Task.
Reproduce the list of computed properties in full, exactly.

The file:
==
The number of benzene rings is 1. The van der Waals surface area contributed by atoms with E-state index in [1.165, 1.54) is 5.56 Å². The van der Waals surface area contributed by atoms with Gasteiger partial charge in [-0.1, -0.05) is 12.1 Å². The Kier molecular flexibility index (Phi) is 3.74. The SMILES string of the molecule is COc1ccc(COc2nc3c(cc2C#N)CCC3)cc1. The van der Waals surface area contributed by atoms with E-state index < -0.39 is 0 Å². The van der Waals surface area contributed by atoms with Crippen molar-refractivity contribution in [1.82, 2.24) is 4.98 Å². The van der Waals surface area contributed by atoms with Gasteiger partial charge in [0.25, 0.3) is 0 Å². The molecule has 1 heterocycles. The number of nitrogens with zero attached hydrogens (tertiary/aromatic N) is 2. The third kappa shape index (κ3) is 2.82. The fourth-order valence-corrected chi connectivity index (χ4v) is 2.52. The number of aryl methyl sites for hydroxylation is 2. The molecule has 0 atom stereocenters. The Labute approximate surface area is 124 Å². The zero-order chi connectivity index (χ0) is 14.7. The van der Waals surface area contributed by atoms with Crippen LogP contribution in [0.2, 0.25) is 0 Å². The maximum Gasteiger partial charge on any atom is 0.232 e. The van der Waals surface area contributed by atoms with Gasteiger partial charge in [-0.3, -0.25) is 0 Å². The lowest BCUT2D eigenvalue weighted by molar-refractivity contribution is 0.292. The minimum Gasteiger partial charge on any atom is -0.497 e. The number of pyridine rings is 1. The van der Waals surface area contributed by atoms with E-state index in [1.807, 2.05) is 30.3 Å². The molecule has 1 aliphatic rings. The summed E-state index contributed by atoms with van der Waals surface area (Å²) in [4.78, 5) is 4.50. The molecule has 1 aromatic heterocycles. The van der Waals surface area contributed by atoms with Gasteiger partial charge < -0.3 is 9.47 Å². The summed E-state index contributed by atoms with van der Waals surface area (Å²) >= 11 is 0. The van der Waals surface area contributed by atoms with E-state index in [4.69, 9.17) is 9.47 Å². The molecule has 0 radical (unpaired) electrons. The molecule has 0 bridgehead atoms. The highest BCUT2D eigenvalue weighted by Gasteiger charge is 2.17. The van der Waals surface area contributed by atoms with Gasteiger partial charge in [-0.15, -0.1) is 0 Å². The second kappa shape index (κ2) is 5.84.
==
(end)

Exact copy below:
The number of benzene rings is 1. The van der Waals surface area contributed by atoms with E-state index in [1.165, 1.54) is 5.56 Å². The van der Waals surface area contributed by atoms with Gasteiger partial charge in [-0.1, -0.05) is 12.1 Å². The Kier molecular flexibility index (Phi) is 3.74. The SMILES string of the molecule is COc1ccc(COc2nc3c(cc2C#N)CCC3)cc1. The van der Waals surface area contributed by atoms with E-state index < -0.39 is 0 Å². The van der Waals surface area contributed by atoms with Crippen molar-refractivity contribution in [1.82, 2.24) is 4.98 Å². The van der Waals surface area contributed by atoms with Gasteiger partial charge in [0.25, 0.3) is 0 Å². The molecule has 1 heterocycles. The number of nitrogens with zero attached hydrogens (tertiary/aromatic N) is 2. The third kappa shape index (κ3) is 2.82. The fourth-order valence-corrected chi connectivity index (χ4v) is 2.52. The number of aryl methyl sites for hydroxylation is 2. The molecule has 0 atom stereocenters. The Labute approximate surface area is 124 Å². The zero-order chi connectivity index (χ0) is 14.7. The van der Waals surface area contributed by atoms with Crippen LogP contribution in [0.2, 0.25) is 0 Å². The maximum Gasteiger partial charge on any atom is 0.232 e. The van der Waals surface area contributed by atoms with Gasteiger partial charge in [-0.3, -0.25) is 0 Å². The lowest BCUT2D eigenvalue weighted by molar-refractivity contribution is 0.292. The minimum Gasteiger partial charge on any atom is -0.497 e. The number of pyridine rings is 1. The van der Waals surface area contributed by atoms with E-state index in [1.807, 2.05) is 30.3 Å². The molecule has 1 aliphatic rings. The summed E-state index contributed by atoms with van der Waals surface area (Å²) in [4.78, 5) is 4.50. The molecule has 1 aromatic heterocycles. The van der Waals surface area contributed by atoms with Gasteiger partial charge < -0.3 is 9.47 Å². The summed E-state index contributed by atoms with van der Waals surface area (Å²) >= 11 is 0. The van der Waals surface area contributed by atoms with E-state index in [4.69, 9.17) is 9.47 Å². The molecule has 0 radical (unpaired) electrons. The molecule has 0 bridgehead atoms. The highest BCUT2D eigenvalue weighted by Gasteiger charge is 2.17. The van der Waals surface area contributed by atoms with Gasteiger partial charge in [-0.15, -0.1) is 0 Å². The second kappa shape index (κ2) is 5.84.